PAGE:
Venezuela’s government officially requested this week to leave the World Bank’s arbitration court as demands pile up from abroad for compensation following a decade of nationalizations under President Hugo Chavez.
The exit will help protect “national sovereignty,” the Foreign Ministry said in a statement. Among companies in dispute with Venezuela are Exxon Mobil Corp. and Owens-Illinois Inc., the world’s largest maker of glass containers.
Venezuela’s membership of the International Centre for Settlement of Investment Disputes dates back to 1993, six years before Chavez pushed through a new constitution that said disputes should be settled in local courts, according to the ministry. Since then, Chavez has seized assets in the energy, mining and telecommunications industries.
“Venezuela had weak governments that decided to participate in the international arbitration court in the past after being forced by multinational companies,” the ministry said. “The government will continue to implement policies that defend national sovereignty and in particular issues related to strategic assets, offering fair compensation to individuals and companies, in agreement with local laws.”
Chavez said on Jan. 8 that Venezuela would pull out of the ICSID and not accept any of its rulings. The court is currently considering about 20 suits filed by companies against the government.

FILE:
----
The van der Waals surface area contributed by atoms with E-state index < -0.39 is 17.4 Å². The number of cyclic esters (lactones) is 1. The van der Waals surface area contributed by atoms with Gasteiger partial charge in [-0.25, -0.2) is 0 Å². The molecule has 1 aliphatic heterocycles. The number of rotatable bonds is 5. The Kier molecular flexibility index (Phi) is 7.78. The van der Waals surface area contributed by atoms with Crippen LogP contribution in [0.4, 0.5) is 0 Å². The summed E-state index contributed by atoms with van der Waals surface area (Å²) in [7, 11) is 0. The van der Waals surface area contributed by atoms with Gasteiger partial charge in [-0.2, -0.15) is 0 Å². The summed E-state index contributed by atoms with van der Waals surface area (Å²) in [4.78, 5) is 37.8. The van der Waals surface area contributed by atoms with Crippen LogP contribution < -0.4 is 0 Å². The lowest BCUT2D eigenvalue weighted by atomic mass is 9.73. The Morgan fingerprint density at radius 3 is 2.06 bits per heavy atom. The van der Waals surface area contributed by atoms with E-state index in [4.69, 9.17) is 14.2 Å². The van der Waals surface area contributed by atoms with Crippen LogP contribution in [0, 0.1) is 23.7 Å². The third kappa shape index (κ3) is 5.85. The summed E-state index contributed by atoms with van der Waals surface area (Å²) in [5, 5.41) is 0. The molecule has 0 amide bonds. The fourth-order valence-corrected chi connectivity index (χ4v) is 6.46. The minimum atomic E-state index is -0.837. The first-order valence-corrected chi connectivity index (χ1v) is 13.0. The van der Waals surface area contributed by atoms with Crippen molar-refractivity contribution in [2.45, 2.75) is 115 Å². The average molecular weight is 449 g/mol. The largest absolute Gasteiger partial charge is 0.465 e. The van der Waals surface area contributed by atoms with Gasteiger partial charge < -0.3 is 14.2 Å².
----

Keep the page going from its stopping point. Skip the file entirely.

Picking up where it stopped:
A separate court has awarded Exxon Mobil Corp. about 750 million dollars in compensation for assets seized in 2007, while the ICSID decision is still pending.
Chavez threatened to withdraw from ICSID as early as 2007. If he follows through this time, it’s unlikely to affect arbitrations already under way, said Michael Nolan, a partner in the Washington office of Milbank, Tweed, Hadley & McCloy.
“Chavez is not going to solve Venezuela’s very serious international legal problems with either speeches or even a formal denunciation of the ICSID convention” pointed out Nolan.
Venezuela Prosecutor General Carlos Escarra said on Jan. 16 that it may take as many as 15 years to renegotiate bilateral investment treaties before it can leave the arbitration court.
Venezuela has treaties with 24 countries that need to be amended or canceled before authorities can pull out of the Washington-based International Centre for Settlement of Investment Disputes, Escarra said.